I have my browser set so that it opens up to cnn.com. Today I opened it up to see the photo of a seven-year old girl who had been swept away and killed in the Arkansas floods. Earlier this month I listened to a woman tell me of extreme childhood abuse and the scars that left in her life. I also spent a lot of time talking to the regional director of Habitat for Humanity, an organization that I have been involved with for many years and heard more first hand stories of death, homelessness and starvation. There is was again… that feeling of guilt that I spend any amount of time self-involved in my own worries and disappointments. I’ve had a tough year. Some things have happened that were enormously disappointing to me and that changed the course of my life as I saw it. I got down about those things, really down. When I see and hear these stories either first hand like I saw on a recent Habitat trip, or directly from victims of serious abuse or I read about them in the news I feel once again in need of humbled appreciation for what I have instead of what I don’t.
Then my friend in Thailand, Anna, who spends her life giving to the less fortunate in so many ways it would take too long to enumerate – (Suffice it to say she feeds the starving, educates the uneducated and helps house the homeless) sent me this reminder of the Ad Council’s campaign about giving:
Since the 1940s, the Ad Council has been the leading producer of public service announcements. Of the thousands of commercials they have produced, their work for the “Don’t Almost Give” campaign has been particularly powerful.
One ad shows a man with crutches struggling to go up a flight of concrete stairs. The narrator says, “This is a man who almost learned to walk at a rehab center that almost got built by people who almost gave money.” After a brief pause, the announcer continues: “Almost gave. How good is almost giving? About as good as almost walking.”
Another ad shows a homeless man curled up in a ball on a pile of rags. One ratty bed sheet shields him from the cold. The narrator says, “This is Jack Thomas. Today someone almost brought Jack something to eat. Someone almost brought him to a shelter. And someone else almost brought him a warm blanket.” After a brief pause, the narrator continues: “And Jack Thomas? Well, he almost made it through the night.”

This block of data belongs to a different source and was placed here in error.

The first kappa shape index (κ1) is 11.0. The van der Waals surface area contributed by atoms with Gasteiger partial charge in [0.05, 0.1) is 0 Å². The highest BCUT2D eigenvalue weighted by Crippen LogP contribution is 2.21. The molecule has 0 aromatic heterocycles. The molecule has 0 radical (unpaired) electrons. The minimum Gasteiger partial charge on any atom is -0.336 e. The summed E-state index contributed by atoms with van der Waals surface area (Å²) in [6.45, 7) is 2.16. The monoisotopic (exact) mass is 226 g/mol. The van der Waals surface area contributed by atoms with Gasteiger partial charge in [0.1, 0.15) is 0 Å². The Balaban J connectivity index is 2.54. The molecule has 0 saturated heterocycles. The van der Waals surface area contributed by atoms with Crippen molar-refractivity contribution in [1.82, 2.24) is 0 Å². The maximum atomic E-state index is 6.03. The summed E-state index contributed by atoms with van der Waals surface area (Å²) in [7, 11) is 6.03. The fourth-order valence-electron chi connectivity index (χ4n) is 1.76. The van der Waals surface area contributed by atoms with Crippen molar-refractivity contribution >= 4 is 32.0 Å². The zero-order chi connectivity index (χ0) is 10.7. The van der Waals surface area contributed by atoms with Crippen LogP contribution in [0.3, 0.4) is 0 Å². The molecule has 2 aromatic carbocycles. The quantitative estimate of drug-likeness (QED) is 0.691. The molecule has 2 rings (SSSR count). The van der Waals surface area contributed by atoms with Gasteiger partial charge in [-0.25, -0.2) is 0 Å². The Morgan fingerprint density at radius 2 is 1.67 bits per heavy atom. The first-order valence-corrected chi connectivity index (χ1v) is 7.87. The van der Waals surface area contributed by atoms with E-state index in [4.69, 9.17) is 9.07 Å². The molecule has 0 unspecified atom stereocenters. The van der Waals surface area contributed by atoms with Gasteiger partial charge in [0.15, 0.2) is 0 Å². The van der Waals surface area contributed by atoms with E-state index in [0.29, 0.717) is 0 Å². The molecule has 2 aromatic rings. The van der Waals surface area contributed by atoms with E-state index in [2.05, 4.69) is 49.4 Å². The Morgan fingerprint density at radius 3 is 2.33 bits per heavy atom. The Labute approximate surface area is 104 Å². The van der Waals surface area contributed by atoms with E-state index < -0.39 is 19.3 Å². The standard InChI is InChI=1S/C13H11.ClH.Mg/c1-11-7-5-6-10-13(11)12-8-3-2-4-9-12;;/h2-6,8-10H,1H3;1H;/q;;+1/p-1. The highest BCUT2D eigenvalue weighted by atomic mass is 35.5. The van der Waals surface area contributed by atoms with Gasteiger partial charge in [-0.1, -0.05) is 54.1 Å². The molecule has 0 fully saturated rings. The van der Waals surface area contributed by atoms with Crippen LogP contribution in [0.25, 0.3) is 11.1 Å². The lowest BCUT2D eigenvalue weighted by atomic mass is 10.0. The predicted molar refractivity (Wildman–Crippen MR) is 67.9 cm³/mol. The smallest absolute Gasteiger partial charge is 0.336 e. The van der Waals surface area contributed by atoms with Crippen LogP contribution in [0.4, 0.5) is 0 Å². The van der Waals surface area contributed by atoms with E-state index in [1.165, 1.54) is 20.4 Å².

Each ad ends with a simple, direct message: “Don’t almost give. Give.”
We all have our daily grind. When we lay our head on our pillows at night we are all usually absorbed in our own worries, legitimate worries, but our own. How are my finances, how are my kids, am I going to make that deadline at work, will I ever be good enough, etc. etc.
With all that is happening in the world today—the economic crises, international turmoil, natural disasters, personal challenges, mental health issues, addictions, and plain old personal disappointments, there is so much to occupy our time and thoughts. It is easy at times to not see the bigger picture – that our worries are miniscule by comparison to what is swirling in the world around us. Too often we don’t think about the larger problems until, despite our best efforts to avoid them, they come into our direct path. Many times we insulate ourselves from them in order to (not) deal with them.
So why these two subjects together? When I get down about what’s going on in my life I frequently find it worthwhile to go visit some real problems. I do this through Habitat or locally by going and reading books to patients at Children’s Hospital. This article about the Ad Council was a nice reminder to me that despite all of my personal concerns, there are others with much greater needs, and that it doesn’t take much to make a big difference in another’s life – and it has another powerful side-effect; it puts my problems into perspective.
Mahatma Gandhi put it this way –
“I shall pass through this world but once. Any good that I can do, or any kindness that I can show to any human being, let me do it now and not defer it. For I shall not pass this way again.”